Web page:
Tim Topham is the founder and director of TopMusic. Tim hosts the popular Integrated Music Teaching Podcast, blogs regularly at staging.topmusic.co and speaks at local and international conferences on topics such as integrated teaching, creativity, business, marketing and entrepreneurship. Tim has been featured in American Music Teacher, The Piano Teacher Magazine, California Music Teacher and EPTA Piano Professional. Tim holds an MBA in Educational Leadership, BMus, DipEd and AMusA.

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  1. Do you know in what age he started to play the piano?

  2. I’m a pianist and teacher (with an MM in piano performance) and I find his tutorials so utterly priceless!! Especially his tutorial on Chopin’s g min ballade!! Love this man!

  3. Are you also a Artist? as I googled your name and it came out with some paintings and portrait….

  4. How can I purchase/get free piano music for vivaldi’s largo concerto in D major? What you had on YouTube was a wonderful tutorial but I am having trouble finding a copy of the music. I will pay for it.

    Thank you in advance for your help

  5. YouTube is a great place to find piano tutorials. Good to know about Paul Barton’s videos. Have you ever looked at other online products outside of YouTube? We are the creators of http://www.ripbeat.com and would love to see how we compared with other products. Good blog post. Thank you.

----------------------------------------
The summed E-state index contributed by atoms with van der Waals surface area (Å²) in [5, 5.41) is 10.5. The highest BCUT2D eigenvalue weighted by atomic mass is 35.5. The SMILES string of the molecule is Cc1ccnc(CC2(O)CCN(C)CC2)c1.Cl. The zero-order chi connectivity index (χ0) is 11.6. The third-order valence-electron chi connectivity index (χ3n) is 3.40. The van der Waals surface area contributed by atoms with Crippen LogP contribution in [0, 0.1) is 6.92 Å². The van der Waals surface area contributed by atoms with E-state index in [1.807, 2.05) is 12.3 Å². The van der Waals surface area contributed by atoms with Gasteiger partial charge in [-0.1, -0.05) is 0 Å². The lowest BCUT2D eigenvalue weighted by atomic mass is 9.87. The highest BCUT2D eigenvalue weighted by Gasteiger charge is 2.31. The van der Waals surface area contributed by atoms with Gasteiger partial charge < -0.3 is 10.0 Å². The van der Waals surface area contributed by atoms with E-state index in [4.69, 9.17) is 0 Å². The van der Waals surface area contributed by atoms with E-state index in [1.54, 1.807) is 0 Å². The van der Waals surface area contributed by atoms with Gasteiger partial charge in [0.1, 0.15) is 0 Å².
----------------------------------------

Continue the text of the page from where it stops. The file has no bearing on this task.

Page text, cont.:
6. I have seen in you tube he is not worst than the elite of pianists. But why he don’t give concerts. Why is not famous? On you tube are exibitions non lessons! Can explain someone why he didn’t became famous?

    • I don’t think he’s chosen to be a performer, Richardre. He lives in Thailand and enjoys that life obviously!

      • yes I know that from the web. But about his choose you can’t know that. I found incredible there are a lot of modest pianist that are perfomer and some excellent reduced to post his videos on you tube!!!

  7. Google

    Usually posts some extremely exciting stuff like this. If you are new to this site.

  8. It does’t make sense to make a list of qualities represented by Mr. Paul Barton. He’s, simply, a multidimensional genius…

    • Agreed!

  9. After looking into a handful of the articles on your site,
    I honestly like your way of blogging. I book marked it to my bookmark site list and will be checking back
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  10. Hi there everyone, it’s my first pay a visit at this website, and article is genuinely fruitful designed for me, keep up posting these types of content.

  11. Hello! Would you mind if I share your blog with my zynga group?
    There’s a lot of people that I think would really enjoy your content. Please let me know. Many thanks